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A tool to measure the possible health gains of a running event

By 5 september 2018 No Comments

Mass participation events are becoming more popular worldwide. They have the potential to increase and sustain physical activity (PA) among participants (Lane et al., 2012; Murphy et al., 2015; Crofts et al., 2012). Research shows that every 30 minutes of physical activity (PA) contributes to 0.00022 gained Quality Adjusted Life Years (QALY’s) for people who are not active enough (Fordham & Barton, 2008). However, very little evidence is available about the health benefits of sporting events (McCartney, 2010). In this study the additionally performed PA for (previously) inactive persons in their preparation for a mass participation running event was researched. From these outcomes we estimated the gained QALYs among those participants.

In a cross-sectional study, participants were asked to complete a questionnaire in the week following the event, in this case the Marikenloop, a female-only run of 5, 7.5 or 10K held in Nijmegen, the Netherlands. Questions regarded the intensity (as in performed PA in training and sport) in minutes per week), and duration (number of weeks) of the preparation for the event. Participants were also asked to estimate the minutes/week they were physically active before preparation for the sports event. Other measures included sport specific and demographic information as well as the current perceived health status.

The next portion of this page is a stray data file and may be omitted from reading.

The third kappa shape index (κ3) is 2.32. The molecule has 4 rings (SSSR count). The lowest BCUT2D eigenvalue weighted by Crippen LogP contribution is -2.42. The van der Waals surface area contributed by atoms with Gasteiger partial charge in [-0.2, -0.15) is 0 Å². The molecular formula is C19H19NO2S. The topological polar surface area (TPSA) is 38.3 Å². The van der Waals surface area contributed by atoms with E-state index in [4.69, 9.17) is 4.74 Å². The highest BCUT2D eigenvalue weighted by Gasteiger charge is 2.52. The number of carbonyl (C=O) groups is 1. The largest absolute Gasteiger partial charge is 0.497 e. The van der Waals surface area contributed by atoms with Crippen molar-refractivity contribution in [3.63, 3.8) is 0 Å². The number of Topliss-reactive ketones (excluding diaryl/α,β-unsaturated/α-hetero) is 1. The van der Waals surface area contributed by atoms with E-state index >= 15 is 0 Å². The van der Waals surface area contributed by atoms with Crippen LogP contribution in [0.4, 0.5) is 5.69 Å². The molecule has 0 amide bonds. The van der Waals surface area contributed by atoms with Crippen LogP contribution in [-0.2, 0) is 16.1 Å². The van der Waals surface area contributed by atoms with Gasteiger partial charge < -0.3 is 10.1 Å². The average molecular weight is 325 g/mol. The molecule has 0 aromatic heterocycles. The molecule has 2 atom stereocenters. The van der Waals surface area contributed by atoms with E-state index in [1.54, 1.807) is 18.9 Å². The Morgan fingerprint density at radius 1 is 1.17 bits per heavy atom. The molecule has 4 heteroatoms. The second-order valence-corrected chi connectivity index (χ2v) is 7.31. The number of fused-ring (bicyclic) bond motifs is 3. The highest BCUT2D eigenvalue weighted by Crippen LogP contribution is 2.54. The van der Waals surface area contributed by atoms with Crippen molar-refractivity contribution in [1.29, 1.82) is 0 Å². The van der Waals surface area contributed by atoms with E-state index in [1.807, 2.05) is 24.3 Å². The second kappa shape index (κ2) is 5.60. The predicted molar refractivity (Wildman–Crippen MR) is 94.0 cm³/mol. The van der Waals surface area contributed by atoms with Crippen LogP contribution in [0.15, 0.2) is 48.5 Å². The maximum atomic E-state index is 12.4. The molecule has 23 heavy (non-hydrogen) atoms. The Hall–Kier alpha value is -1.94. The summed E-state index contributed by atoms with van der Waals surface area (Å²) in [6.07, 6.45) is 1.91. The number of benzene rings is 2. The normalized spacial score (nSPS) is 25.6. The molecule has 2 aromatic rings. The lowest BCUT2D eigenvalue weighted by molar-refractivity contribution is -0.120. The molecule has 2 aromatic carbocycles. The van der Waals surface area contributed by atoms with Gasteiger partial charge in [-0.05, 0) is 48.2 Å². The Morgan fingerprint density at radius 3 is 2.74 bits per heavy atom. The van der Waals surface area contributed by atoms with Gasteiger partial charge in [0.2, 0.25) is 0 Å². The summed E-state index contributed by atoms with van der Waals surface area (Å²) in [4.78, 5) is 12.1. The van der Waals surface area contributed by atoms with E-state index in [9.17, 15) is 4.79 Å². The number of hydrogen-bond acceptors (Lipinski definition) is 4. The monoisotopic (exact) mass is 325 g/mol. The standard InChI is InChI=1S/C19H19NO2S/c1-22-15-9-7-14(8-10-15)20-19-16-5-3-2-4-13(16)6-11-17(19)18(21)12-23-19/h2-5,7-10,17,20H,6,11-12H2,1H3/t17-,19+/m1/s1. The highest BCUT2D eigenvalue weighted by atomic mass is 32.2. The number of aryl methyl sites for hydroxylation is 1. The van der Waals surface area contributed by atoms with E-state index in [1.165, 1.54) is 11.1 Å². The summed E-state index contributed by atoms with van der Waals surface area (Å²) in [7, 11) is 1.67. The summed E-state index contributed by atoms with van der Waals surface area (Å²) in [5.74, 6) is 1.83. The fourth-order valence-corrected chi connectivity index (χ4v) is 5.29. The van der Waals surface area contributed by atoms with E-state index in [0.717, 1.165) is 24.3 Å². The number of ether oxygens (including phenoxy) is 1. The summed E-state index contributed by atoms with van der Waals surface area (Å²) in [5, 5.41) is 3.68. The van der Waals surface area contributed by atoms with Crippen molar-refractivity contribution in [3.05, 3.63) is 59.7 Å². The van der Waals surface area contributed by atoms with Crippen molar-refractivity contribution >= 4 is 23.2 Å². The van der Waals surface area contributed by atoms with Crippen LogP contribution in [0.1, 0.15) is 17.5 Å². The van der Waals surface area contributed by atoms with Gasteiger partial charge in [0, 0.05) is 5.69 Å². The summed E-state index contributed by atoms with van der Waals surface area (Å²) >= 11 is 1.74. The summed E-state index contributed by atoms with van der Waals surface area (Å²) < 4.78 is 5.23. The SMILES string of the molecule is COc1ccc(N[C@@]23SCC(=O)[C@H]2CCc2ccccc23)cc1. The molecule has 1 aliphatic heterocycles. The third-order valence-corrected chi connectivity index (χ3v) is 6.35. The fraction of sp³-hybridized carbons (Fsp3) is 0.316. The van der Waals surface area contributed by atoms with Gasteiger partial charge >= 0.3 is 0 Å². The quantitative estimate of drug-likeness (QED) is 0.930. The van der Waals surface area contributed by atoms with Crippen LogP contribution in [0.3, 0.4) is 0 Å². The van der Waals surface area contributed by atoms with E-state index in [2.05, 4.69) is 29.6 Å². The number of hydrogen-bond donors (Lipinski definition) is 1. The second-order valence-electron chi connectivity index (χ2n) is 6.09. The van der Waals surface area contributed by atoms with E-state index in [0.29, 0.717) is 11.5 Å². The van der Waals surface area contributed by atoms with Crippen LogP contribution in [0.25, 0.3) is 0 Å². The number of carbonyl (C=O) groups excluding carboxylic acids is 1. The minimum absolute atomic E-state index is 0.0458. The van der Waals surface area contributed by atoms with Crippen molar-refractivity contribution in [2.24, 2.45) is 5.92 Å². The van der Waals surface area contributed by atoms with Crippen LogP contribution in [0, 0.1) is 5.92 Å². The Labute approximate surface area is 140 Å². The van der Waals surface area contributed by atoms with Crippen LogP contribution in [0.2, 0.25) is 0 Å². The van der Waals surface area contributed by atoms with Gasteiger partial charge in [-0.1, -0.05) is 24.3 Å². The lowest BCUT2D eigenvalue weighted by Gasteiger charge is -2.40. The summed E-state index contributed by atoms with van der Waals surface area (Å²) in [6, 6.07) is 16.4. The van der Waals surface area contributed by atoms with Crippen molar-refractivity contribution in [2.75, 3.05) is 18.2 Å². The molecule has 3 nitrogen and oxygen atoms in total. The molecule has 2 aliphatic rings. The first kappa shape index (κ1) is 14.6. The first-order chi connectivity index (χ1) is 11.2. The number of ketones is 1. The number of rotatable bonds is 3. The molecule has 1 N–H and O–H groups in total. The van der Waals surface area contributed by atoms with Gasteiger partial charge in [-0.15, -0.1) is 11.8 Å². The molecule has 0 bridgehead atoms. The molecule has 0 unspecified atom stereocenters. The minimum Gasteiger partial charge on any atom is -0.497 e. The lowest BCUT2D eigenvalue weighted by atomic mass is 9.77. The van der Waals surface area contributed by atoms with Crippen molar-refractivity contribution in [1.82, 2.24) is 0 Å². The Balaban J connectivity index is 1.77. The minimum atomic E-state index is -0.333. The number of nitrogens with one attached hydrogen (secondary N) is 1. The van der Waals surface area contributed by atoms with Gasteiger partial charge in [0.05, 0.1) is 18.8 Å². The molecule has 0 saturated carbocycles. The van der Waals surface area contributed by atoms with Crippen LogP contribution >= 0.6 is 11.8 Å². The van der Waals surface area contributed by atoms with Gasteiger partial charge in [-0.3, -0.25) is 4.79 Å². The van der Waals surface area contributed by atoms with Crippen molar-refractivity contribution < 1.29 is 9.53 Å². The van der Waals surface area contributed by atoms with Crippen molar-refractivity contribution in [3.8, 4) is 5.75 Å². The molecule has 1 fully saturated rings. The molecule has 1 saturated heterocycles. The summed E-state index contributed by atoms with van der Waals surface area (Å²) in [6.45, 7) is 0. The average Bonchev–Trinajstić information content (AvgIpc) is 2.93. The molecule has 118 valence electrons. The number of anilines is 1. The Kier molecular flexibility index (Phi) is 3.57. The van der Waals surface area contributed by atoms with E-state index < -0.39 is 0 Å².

Of a total population of N=7300 females that took part in the Marikenloop, n=471 participants (mean age 42 ± 12y) completed the questionnaire. About 70% of the participants were higher educated. Of the sample, 24% was overweight (BMI >25) and a small proportion, 3%, was obese (BMI >30). Participants perceived their current health status as excellent (9%), very good (33%), good (54%) or poor (4%). During the preparation for the event, most participants (62%) trained individually, while 38% trained in a group.

More than 1.8 million minutes running because of the event

The reported average training time was about one hour spread over 2,5 training sessions/week during an average total preparation period of 9 weeks. Participants who took part in the 5K run (45% of total), on average performed 128 minutes/week of PA during the preparation, the 7.5K group (22%) 139 minutes/week and the 10K group (33%) 195 minutes/week.

As for the additionally performed PA estimated for all 7,300 participants, one third indicated that they performed extra training/sports because of the Marikenloop, at an average of 164 minutes/week. Subsequently, these 164 minutes/week were subtracted by the time spent in training/sport before the start of the preparation which was on average 84 minutes/week, meaning that the participants on average sported/trained an additional 80 minutes/week. The average preparation period was nine weeks, bringing the total number of additional PA for a third of all participants to approximately 1.8 million minutes or 30,000 hours.